There’s no question that the COVID-19 pandemic inspired digital transformation across economic sectors. The retail sector became the poster child of what happens when a traditional industry gets transformed by technology. The Shoprite group in particular has shown us how. Some businesses woke up during the pandemic when they had no choice but to apply digital strategies. When retailers could not welcome customers in their stores Shoprite Group had already built their digital machine.
I recently spent some time with the leadership team behind innovations within the Shoprite Group. I came out of the flagship retail building with the thought that the Shoprite Group has built a retail technology giant to transform itself from a brick and mortar to a tech empowered business. From a consumer perspective it’s not easy to tell the extent to which the business is backed by technology. Consumers can only feel it through the efficient service when they interact with companies within the Shoprite Group.The entire process that ensures timely arrival of goods ordered online is dependent on a tech engine built and acquired by the company. It’s not just the bikes we see on the roads, it’s not just the app but an entire logistics system that enables the delivery of goods. One of the elements is data which is instrumental in enabling the retailer to personalise services and make better pricing and promotions. The data is so important within the Shoprite Group to an extent that recently it established an academy to develop data scientists. The academy offers a year-long programme in which apprentices have the opportunity to extract knowledge and insights from complex data sets involving sales, inventory, consumer spending and much more. Graduates from the academy on completion they join an entity, ShopriteX, within the group which focuses on data and analytics.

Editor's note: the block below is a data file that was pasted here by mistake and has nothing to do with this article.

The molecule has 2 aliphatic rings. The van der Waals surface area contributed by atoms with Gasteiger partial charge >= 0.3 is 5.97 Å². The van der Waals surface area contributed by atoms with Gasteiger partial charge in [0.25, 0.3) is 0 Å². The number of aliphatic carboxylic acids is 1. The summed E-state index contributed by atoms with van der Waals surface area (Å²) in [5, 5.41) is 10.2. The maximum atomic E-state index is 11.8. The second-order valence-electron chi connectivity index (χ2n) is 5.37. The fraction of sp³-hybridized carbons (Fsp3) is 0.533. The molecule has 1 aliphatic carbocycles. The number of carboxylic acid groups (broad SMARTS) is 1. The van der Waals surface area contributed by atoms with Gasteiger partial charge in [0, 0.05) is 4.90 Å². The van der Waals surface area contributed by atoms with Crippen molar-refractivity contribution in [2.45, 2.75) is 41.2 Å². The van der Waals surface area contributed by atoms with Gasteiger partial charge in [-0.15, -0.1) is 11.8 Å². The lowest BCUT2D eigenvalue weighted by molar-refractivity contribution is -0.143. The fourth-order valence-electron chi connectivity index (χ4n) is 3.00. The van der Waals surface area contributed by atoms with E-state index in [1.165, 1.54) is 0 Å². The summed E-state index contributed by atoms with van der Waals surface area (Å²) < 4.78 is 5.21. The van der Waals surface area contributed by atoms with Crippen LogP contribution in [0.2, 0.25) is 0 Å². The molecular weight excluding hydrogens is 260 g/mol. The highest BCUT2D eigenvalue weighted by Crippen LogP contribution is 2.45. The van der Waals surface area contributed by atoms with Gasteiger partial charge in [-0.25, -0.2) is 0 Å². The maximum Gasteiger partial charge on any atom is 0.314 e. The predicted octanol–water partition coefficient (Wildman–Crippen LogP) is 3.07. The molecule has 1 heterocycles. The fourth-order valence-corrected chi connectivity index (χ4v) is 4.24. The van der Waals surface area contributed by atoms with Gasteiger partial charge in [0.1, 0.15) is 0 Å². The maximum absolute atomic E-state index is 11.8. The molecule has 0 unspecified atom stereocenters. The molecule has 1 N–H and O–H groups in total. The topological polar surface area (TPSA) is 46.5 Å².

What could be referred to as a data startup within the Shoprite Group, is armed with a platform, Rex, which is behind the data analytics processes within the group.
This technology machinery is what makes it possible for consumers to get rewards for their loyalty in retail stores like Checkers. It also enables the delivery within the 60 minutes promise. The technology wave I felt within the Shoprite Group head offices is the same wave that is blowing within the retail sector. Major retailers, Pick n Pay, Woolworths have been busy trying to compete through the use of technology. The extent to which retailers have adopted technology is a game changer in this sector. Small players would have difficulty to compete under such circumstances. These technological changes are repositioning the leading retail giants. Some of them, as seen in the case of the Shoprite Group, are becoming technology companies and incurring the challenges faced by tech giants. The Sixty60 innovation by the Shoprite Group creates the Uber challenge for the retail giant. The delivery app is wholly owned by the Shoprite Group and could introduce challenges (e.g labour) similar to those faced by Uber. To employ or not to employ the delivery drivers? How to create better working conditions for Sixty 60 drivers? As the Shoprite embarks on this digital transformation, may it not adopt all the traits of tech companies. May the retail sector learn good things from tech giants and avoid the bad practices that we’ve seen over the years. The retail sector ought to avoid the manner in which Uber has treated drivers. Shoprite Group and other retailers must also avoid falling into the trap of abusing user data as we’ve seen with tech giants. In the quest to improve customer service there’s a possibility that data shared by consumers may be used to get customers to buy what they don’t need. This should be avoided at all costs.
Correction: This article previously indicated that “the delivery app is not completely owned by the Shoprite Group”.
This has now been corrected to indicate that “Sixty 60 is 100% owned by Shoprite Group”.